Fed Pledges to Hold Rates Near Zero for 'Considerable Time'


Fed will keep near-zero rates for ‘considerable time’

FBN’s Peter Barnes break down details of the latest FOMC statement.

The Federal Reserve’s decision-making committee signaled Wednesday it might raise short-term interest rates sooner next year than it previously suggested. The Federal Open Market Committee also announced it will continue reducing its monthly bond purchases, adding only $15 billion to its holdings in October -- $5 billion in agency mortgage-backed securities and $10 billion in Treasurys.

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The committee again said it would likely maintain its historically low interest rate policy for a "considerable time” after concluding its bond-buying program.

Noting economic activity is "expanding at a moderate pace" and the labor market remains significantly underutilized, Fed officials slightly reduced growth expectations for this year, and cut their 2015 gross domestic product forecast to a range between 2.6% and 3%.  In June, officials projected growth next year to register between 3% and 3.2%.

In its latest economic forecasts, the Federal Reserve projected GDP to grow between 2% and 2.2% this year, unemployment to fall between 5.9% and 6%, and inflation at 1.5% to 1.7%. In June, Fed officials projected the economy to expand this year at a rate of 2.1% to 2.3% and unemployment to fall between 6% and 6.1%. The central bank's inflation forecast is unchanged from June.

The Fed statement, following a two-day meeting, represents the end of an extraordinary era for the U.S. central bank as it nears the conclusion of its series of massive bond-buying programs. Known as quantitative easing, the strategy was designed to lower long-term interest rates and, in the process, expanded the Fed’s balance sheet to more than $4 trillion – more than four times its 2008, pre-crisis size. The committee now begins its slow, gradual march to normalcy, while attempting to guard against inflation and a further slowdown in economic growth.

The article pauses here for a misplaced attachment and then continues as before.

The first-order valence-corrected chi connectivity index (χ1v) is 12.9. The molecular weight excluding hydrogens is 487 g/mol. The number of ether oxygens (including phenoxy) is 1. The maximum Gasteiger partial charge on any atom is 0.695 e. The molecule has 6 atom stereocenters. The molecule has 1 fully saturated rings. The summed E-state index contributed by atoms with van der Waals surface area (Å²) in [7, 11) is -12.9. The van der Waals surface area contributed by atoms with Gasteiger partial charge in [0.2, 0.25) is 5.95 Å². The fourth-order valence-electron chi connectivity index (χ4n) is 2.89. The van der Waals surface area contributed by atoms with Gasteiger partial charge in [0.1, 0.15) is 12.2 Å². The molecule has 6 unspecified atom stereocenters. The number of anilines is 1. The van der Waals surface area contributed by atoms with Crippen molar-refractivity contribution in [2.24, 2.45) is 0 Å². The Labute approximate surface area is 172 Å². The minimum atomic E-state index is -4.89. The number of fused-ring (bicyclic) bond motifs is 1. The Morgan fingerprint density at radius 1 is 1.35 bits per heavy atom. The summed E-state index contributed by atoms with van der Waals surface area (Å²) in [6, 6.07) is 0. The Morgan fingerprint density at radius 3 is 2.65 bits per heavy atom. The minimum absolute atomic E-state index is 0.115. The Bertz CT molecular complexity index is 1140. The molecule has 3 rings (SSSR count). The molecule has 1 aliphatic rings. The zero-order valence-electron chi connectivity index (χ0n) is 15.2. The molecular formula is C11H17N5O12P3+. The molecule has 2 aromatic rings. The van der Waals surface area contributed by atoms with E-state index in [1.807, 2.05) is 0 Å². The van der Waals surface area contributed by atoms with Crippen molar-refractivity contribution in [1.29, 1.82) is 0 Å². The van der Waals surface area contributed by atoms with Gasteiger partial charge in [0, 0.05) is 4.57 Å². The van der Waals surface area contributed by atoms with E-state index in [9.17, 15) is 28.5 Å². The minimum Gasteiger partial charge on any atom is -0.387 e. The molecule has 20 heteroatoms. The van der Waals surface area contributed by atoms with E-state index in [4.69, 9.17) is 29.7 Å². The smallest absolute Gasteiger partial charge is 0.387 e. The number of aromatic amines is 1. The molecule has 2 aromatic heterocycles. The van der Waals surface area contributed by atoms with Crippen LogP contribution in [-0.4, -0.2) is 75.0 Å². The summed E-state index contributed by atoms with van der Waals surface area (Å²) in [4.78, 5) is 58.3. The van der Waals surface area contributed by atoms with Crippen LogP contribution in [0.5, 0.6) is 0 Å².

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Addressing concerns over inflation, the FOMC again said “longer-term inflation expectations have remained stable."

Richard Fisher, the president of the Federal Reserve Bank of Dallas, and Charles Plosser, the Philadelphia Fed Bank president, voted against the policy action. According to the FOMC statement, Fisher believes "the continued strengthening of the real economy, improved outlook for labor utilization and for general price stability, and continued signs of financial market excess, will likely warrant an earlier reduction in monetary accommodation than is suggested by the committee's stated forward guidance." Plosser objected to the committee's intent to maintain its current range for the federal funds rate for "a considerable time" following the conclusion of the asset-purchase program. According to the statement, Plosser said "such language is time dependent and does not reflect the considerable economic progress that has been made toward the committee's goals."

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